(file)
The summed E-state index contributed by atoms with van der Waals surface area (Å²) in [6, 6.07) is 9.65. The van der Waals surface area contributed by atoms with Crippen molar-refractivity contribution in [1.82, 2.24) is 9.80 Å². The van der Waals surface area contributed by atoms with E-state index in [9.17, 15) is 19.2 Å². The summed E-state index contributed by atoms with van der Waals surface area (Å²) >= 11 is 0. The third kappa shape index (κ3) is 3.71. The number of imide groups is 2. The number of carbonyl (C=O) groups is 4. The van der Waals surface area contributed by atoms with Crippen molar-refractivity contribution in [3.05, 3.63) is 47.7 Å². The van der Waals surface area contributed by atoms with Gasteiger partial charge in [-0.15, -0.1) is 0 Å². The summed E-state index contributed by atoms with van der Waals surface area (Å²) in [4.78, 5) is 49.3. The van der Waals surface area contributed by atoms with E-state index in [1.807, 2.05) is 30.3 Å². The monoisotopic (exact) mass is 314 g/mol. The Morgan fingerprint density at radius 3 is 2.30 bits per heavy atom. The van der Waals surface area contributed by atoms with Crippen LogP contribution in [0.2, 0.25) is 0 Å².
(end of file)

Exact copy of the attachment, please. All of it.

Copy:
The summed E-state index contributed by atoms with van der Waals surface area (Å²) in [6, 6.07) is 9.65. The van der Waals surface area contributed by atoms with Crippen molar-refractivity contribution in [1.82, 2.24) is 9.80 Å². The van der Waals surface area contributed by atoms with E-state index in [9.17, 15) is 19.2 Å². The summed E-state index contributed by atoms with van der Waals surface area (Å²) >= 11 is 0. The third kappa shape index (κ3) is 3.71. The number of imide groups is 2. The number of carbonyl (C=O) groups is 4. The van der Waals surface area contributed by atoms with Crippen molar-refractivity contribution in [3.05, 3.63) is 47.7 Å². The van der Waals surface area contributed by atoms with Gasteiger partial charge in [-0.15, -0.1) is 0 Å². The summed E-state index contributed by atoms with van der Waals surface area (Å²) in [4.78, 5) is 49.3. The van der Waals surface area contributed by atoms with E-state index in [1.807, 2.05) is 30.3 Å². The monoisotopic (exact) mass is 314 g/mol. The Morgan fingerprint density at radius 3 is 2.30 bits per heavy atom. The van der Waals surface area contributed by atoms with Crippen LogP contribution in [0.2, 0.25) is 0 Å².